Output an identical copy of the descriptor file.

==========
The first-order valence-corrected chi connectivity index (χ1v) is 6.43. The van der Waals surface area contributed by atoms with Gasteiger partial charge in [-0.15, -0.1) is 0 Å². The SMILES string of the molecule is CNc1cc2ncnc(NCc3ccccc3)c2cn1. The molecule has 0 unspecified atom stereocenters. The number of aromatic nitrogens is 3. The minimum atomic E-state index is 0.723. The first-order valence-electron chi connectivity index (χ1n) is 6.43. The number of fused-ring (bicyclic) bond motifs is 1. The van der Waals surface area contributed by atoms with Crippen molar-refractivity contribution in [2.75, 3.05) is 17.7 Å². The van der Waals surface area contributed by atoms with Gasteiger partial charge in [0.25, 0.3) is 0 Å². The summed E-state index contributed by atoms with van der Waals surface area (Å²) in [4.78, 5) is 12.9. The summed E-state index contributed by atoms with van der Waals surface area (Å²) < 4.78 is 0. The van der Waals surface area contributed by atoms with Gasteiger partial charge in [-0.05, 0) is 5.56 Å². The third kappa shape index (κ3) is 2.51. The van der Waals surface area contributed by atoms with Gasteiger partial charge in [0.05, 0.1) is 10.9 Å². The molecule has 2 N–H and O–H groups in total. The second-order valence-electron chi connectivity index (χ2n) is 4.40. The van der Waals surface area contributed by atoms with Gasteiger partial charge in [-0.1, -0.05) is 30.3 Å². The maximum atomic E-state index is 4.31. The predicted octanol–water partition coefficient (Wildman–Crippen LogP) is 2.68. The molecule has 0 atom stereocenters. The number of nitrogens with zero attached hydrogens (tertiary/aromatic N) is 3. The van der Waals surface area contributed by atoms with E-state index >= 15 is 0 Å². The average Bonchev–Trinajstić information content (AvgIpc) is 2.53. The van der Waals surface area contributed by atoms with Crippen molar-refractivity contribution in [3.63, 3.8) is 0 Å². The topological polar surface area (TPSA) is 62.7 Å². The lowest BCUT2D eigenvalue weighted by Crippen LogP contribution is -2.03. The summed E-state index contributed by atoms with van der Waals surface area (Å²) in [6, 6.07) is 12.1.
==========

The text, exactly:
The first-order valence-corrected chi connectivity index (χ1v) is 6.43. The van der Waals surface area contributed by atoms with Gasteiger partial charge in [-0.15, -0.1) is 0 Å². The SMILES string of the molecule is CNc1cc2ncnc(NCc3ccccc3)c2cn1. The molecule has 0 unspecified atom stereocenters. The number of aromatic nitrogens is 3. The minimum atomic E-state index is 0.723. The first-order valence-electron chi connectivity index (χ1n) is 6.43. The number of fused-ring (bicyclic) bond motifs is 1. The van der Waals surface area contributed by atoms with Crippen molar-refractivity contribution in [2.75, 3.05) is 17.7 Å². The van der Waals surface area contributed by atoms with Gasteiger partial charge in [0.25, 0.3) is 0 Å². The summed E-state index contributed by atoms with van der Waals surface area (Å²) in [4.78, 5) is 12.9. The summed E-state index contributed by atoms with van der Waals surface area (Å²) < 4.78 is 0. The van der Waals surface area contributed by atoms with Gasteiger partial charge in [-0.05, 0) is 5.56 Å². The third kappa shape index (κ3) is 2.51. The van der Waals surface area contributed by atoms with Gasteiger partial charge in [0.05, 0.1) is 10.9 Å². The molecule has 2 N–H and O–H groups in total. The second-order valence-electron chi connectivity index (χ2n) is 4.40. The van der Waals surface area contributed by atoms with Gasteiger partial charge in [-0.1, -0.05) is 30.3 Å². The maximum atomic E-state index is 4.31. The predicted octanol–water partition coefficient (Wildman–Crippen LogP) is 2.68. The molecule has 0 atom stereocenters. The number of nitrogens with zero attached hydrogens (tertiary/aromatic N) is 3. The van der Waals surface area contributed by atoms with E-state index >= 15 is 0 Å². The average Bonchev–Trinajstić information content (AvgIpc) is 2.53. The van der Waals surface area contributed by atoms with Crippen molar-refractivity contribution in [3.63, 3.8) is 0 Å². The topological polar surface area (TPSA) is 62.7 Å². The lowest BCUT2D eigenvalue weighted by Crippen LogP contribution is -2.03. The summed E-state index contributed by atoms with van der Waals surface area (Å²) in [6, 6.07) is 12.1.